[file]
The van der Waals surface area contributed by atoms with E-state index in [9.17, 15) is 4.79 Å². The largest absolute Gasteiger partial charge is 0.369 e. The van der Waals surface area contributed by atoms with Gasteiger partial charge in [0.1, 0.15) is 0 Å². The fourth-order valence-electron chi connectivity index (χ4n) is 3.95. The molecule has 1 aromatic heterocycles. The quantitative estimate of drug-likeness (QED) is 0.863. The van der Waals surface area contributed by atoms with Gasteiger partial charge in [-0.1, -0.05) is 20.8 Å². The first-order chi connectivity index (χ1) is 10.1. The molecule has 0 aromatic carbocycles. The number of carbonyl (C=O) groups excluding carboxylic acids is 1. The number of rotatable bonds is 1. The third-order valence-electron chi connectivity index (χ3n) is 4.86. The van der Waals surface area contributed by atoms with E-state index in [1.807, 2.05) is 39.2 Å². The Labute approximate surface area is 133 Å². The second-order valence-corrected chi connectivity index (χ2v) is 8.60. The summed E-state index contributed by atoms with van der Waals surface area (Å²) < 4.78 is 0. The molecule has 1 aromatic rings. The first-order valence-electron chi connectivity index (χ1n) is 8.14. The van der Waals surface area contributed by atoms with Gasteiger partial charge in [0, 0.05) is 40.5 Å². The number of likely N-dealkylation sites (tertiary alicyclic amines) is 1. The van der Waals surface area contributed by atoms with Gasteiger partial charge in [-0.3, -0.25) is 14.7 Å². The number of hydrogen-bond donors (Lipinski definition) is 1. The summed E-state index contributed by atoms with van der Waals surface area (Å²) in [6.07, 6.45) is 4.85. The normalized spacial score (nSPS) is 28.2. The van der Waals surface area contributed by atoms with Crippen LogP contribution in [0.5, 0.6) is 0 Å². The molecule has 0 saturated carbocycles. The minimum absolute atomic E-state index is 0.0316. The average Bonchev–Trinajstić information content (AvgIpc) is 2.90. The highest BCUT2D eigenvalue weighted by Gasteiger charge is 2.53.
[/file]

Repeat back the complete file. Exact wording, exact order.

The van der Waals surface area contributed by atoms with E-state index in [9.17, 15) is 4.79 Å². The largest absolute Gasteiger partial charge is 0.369 e. The van der Waals surface area contributed by atoms with Gasteiger partial charge in [0.1, 0.15) is 0 Å². The fourth-order valence-electron chi connectivity index (χ4n) is 3.95. The molecule has 1 aromatic heterocycles. The quantitative estimate of drug-likeness (QED) is 0.863. The van der Waals surface area contributed by atoms with Gasteiger partial charge in [-0.1, -0.05) is 20.8 Å². The first-order chi connectivity index (χ1) is 10.1. The molecule has 0 aromatic carbocycles. The number of carbonyl (C=O) groups excluding carboxylic acids is 1. The number of rotatable bonds is 1. The third-order valence-electron chi connectivity index (χ3n) is 4.86. The van der Waals surface area contributed by atoms with E-state index in [1.807, 2.05) is 39.2 Å². The Labute approximate surface area is 133 Å². The second-order valence-corrected chi connectivity index (χ2v) is 8.60. The summed E-state index contributed by atoms with van der Waals surface area (Å²) < 4.78 is 0. The molecule has 1 aromatic rings. The first-order valence-electron chi connectivity index (χ1n) is 8.14. The van der Waals surface area contributed by atoms with Gasteiger partial charge in [0, 0.05) is 40.5 Å². The number of likely N-dealkylation sites (tertiary alicyclic amines) is 1. The van der Waals surface area contributed by atoms with Gasteiger partial charge in [-0.3, -0.25) is 14.7 Å². The number of hydrogen-bond donors (Lipinski definition) is 1. The summed E-state index contributed by atoms with van der Waals surface area (Å²) in [6.07, 6.45) is 4.85. The normalized spacial score (nSPS) is 28.2. The van der Waals surface area contributed by atoms with Crippen LogP contribution in [0.5, 0.6) is 0 Å². The molecule has 0 saturated carbocycles. The minimum absolute atomic E-state index is 0.0316. The average Bonchev–Trinajstić information content (AvgIpc) is 2.90. The highest BCUT2D eigenvalue weighted by Gasteiger charge is 2.53.